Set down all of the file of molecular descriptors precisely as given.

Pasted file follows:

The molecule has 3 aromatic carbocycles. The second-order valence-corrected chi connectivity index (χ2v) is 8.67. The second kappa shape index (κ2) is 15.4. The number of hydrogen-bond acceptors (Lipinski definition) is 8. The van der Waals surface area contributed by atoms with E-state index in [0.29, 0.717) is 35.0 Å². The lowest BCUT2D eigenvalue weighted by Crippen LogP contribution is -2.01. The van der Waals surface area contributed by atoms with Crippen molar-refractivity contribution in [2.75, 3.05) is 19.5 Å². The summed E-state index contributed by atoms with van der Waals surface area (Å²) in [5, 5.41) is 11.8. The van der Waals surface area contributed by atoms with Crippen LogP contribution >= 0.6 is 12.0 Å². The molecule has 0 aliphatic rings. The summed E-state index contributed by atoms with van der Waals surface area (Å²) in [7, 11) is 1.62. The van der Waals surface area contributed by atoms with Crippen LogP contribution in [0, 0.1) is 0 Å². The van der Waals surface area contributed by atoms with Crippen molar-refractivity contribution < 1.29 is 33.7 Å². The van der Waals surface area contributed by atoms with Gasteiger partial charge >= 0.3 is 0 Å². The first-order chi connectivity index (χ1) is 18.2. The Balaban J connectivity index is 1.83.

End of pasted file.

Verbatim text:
The molecule has 3 aromatic carbocycles. The second-order valence-corrected chi connectivity index (χ2v) is 8.67. The second kappa shape index (κ2) is 15.4. The number of hydrogen-bond acceptors (Lipinski definition) is 8. The van der Waals surface area contributed by atoms with E-state index in [0.29, 0.717) is 35.0 Å². The lowest BCUT2D eigenvalue weighted by Crippen LogP contribution is -2.01. The van der Waals surface area contributed by atoms with Crippen molar-refractivity contribution in [2.75, 3.05) is 19.5 Å². The summed E-state index contributed by atoms with van der Waals surface area (Å²) in [5, 5.41) is 11.8. The van der Waals surface area contributed by atoms with Crippen LogP contribution >= 0.6 is 12.0 Å². The molecule has 0 aliphatic rings. The summed E-state index contributed by atoms with van der Waals surface area (Å²) in [7, 11) is 1.62. The van der Waals surface area contributed by atoms with Crippen LogP contribution in [0, 0.1) is 0 Å². The van der Waals surface area contributed by atoms with Crippen molar-refractivity contribution < 1.29 is 33.7 Å². The van der Waals surface area contributed by atoms with Gasteiger partial charge >= 0.3 is 0 Å². The first-order chi connectivity index (χ1) is 18.2. The Balaban J connectivity index is 1.83.